System fails our children

Alison Alexander, Goodwood

In response to your article (“System failing vulnerable children,” Northern News, July 6) I agree wholeheartedly that our system is indeed failing our children.

We have so many cases that we can refer to of children who were reunited with their families after a removal of three to six months from their parents.

The question I keep asking is why were these children removed in the first place? Surely, very few, if any parents, get their “act together” within three to six months? This after gross abuse.

I keep a file on each child who enters and leaves Rainbow House, and, if allowed to, we keep in touch with these children – only those who have been placed in foster care and/or adopted are ever in a better space. Sad to say, those who were reunited with their families are now worse than before and we are only a small number of children.

One wonders what happens provincially. It’s a sad state of affairs when social development punts family reunification, but does not have the capacity to do this. It would be too long a letter to mention cases of which I have proof of.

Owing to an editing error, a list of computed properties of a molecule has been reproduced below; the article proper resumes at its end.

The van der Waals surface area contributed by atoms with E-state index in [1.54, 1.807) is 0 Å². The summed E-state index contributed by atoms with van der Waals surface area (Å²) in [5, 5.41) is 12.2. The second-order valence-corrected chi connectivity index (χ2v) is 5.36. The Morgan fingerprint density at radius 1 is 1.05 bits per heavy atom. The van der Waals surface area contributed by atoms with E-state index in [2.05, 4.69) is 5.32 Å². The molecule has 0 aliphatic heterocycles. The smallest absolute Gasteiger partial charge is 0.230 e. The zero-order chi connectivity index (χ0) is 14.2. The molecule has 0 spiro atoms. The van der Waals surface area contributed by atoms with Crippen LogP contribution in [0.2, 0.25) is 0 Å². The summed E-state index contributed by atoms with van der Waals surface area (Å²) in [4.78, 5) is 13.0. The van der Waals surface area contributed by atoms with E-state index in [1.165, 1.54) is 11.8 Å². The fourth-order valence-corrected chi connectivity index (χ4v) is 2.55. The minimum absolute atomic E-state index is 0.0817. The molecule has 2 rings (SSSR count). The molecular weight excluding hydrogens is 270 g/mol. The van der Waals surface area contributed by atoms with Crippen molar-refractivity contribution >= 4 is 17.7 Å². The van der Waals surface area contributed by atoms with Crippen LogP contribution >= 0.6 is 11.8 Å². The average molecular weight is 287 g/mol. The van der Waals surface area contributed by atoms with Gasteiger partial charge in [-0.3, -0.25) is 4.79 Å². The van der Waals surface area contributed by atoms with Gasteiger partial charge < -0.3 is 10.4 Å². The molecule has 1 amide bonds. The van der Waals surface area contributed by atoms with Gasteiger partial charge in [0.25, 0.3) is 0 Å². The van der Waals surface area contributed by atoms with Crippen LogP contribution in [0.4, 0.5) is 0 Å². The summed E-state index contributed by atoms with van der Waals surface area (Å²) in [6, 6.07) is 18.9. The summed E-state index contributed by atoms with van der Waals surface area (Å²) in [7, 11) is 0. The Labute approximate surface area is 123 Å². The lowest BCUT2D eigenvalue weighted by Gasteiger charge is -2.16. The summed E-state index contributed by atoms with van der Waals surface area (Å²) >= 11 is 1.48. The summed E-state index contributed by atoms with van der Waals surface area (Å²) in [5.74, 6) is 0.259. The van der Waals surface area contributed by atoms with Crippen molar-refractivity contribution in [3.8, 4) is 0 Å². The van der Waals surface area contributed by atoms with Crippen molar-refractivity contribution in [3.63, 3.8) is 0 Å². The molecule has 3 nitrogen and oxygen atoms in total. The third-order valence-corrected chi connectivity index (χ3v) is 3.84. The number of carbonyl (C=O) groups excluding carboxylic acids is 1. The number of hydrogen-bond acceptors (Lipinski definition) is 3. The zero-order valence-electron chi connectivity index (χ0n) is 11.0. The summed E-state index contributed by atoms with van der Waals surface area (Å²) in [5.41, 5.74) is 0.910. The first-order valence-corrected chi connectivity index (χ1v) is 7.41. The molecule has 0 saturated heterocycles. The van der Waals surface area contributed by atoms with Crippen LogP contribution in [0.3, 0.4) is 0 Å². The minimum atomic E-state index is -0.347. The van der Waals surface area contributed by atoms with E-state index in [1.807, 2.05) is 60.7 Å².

I regrettably cannot agree with Sihle Ngobese – he should specify where these services are situated, as I know of so many kids who are not even attending school after they were reunited with their parents, which, in my mind, means that the cycle of poverty and neglect are once again full circle.

Any child wants to be with their parents, whether it is good or bad for them. However, it is not always in the best interests of the child to be with the parent, even if this is what the child wants.

Once a child has been groomed by their parents, especially with regards to sexual abuse, how can that child know what is good and bad?

Surely, there has to be a “voice” for that child, and that “voice” should be the social system and/or the judicial system.

Sadly, it is the child who has been groomed whose voice is heard, and the abuse continues.

Why am I at Rainbow House? I always wondered why somebody didn’t do something with regards to child abuse, neglect and poverty, then I realised, I am somebody.